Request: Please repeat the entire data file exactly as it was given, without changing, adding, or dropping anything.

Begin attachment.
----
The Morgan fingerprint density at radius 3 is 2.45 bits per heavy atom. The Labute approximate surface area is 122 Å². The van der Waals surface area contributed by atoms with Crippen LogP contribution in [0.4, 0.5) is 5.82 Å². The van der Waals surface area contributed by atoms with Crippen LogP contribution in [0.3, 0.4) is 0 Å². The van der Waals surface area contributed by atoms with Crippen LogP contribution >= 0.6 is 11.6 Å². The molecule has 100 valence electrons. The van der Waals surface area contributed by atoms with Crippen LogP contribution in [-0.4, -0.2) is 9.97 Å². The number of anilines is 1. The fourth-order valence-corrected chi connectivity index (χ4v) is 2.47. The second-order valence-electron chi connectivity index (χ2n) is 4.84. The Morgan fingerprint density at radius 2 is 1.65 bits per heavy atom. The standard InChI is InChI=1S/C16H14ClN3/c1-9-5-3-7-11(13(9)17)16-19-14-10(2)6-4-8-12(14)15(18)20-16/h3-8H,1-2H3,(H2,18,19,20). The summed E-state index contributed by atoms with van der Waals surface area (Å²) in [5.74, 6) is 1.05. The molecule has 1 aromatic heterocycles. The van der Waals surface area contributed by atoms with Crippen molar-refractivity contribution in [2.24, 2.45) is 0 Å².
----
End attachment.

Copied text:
The Morgan fingerprint density at radius 3 is 2.45 bits per heavy atom. The Labute approximate surface area is 122 Å². The van der Waals surface area contributed by atoms with Crippen LogP contribution in [0.4, 0.5) is 5.82 Å². The van der Waals surface area contributed by atoms with Crippen LogP contribution in [0.3, 0.4) is 0 Å². The van der Waals surface area contributed by atoms with Crippen LogP contribution >= 0.6 is 11.6 Å². The molecule has 100 valence electrons. The van der Waals surface area contributed by atoms with Crippen LogP contribution in [-0.4, -0.2) is 9.97 Å². The number of anilines is 1. The fourth-order valence-corrected chi connectivity index (χ4v) is 2.47. The second-order valence-electron chi connectivity index (χ2n) is 4.84. The Morgan fingerprint density at radius 2 is 1.65 bits per heavy atom. The standard InChI is InChI=1S/C16H14ClN3/c1-9-5-3-7-11(13(9)17)16-19-14-10(2)6-4-8-12(14)15(18)20-16/h3-8H,1-2H3,(H2,18,19,20). The summed E-state index contributed by atoms with van der Waals surface area (Å²) in [5.74, 6) is 1.05. The molecule has 1 aromatic heterocycles. The van der Waals surface area contributed by atoms with Crippen molar-refractivity contribution in [2.24, 2.45) is 0 Å².